The proposed ordinance would also ban smoking at the Farmer's Market, in the Village West public plaza and at city functions with large gatherings. College students would be affected too, at their outdoor cafes and restaurant seating areas.

Here's the city staff report on the subject. On page 2, the report acknowledges the reality of the situation. Even if this law is passed, it will be just another leaf blower ordinance that is largely ineffective and rarely enforced.

Tonight's meeting begins at 6:30 p.m. in the city council chambers at city hall.

Friday, April 16, 2010

A busy weekend in Claremont

It will be a busy weekend in Claremont with lots of fun stuff to do. Tonight Earth Day kicks off with an art opening and music at the Packing House Forum combined with a Green Market.

Beginning at 6:30 p.m., the art opening will feature directors of Otterspace Arts, Jen Rosen and Mary Beth Fletcher and music by the Sugar Mountain Mama Serenade.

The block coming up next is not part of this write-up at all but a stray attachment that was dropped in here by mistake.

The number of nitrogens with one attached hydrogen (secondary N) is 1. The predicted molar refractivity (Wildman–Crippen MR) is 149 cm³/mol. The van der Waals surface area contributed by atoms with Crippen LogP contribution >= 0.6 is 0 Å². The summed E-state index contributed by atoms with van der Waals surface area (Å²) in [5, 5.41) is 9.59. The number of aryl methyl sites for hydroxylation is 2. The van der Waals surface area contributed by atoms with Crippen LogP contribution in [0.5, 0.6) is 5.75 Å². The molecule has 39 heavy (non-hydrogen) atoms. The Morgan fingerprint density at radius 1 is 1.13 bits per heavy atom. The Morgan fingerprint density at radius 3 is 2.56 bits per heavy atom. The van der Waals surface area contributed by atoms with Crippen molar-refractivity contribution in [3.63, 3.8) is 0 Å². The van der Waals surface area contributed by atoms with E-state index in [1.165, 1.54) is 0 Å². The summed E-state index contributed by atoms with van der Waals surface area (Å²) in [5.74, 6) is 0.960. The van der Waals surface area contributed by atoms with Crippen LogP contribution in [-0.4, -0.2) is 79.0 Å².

On Saturday, Earth Day continues in the Village with activities throughout the day. Vendors and exhibitions on green businesses will line Second Street from 10 a.m. to 3 p.m.

And don't forget about the annual Spelling Bee on Sunday, hosted by the Friends of the Claremont Library. The event will be from 2 to 4 p.m. at Taylor Hall.

Come out and support "the Weekly Buzz" - the COURIER team of managing editor Kathryn Dunn, features writer Brenda Bolinger and yours truly!

Beep beep!

Thanks to reader Christine Meek for sending in this photo, taken by her son Parker. This road runner has been spotted on Hood Drive in north Claremont several times dating back to the summer.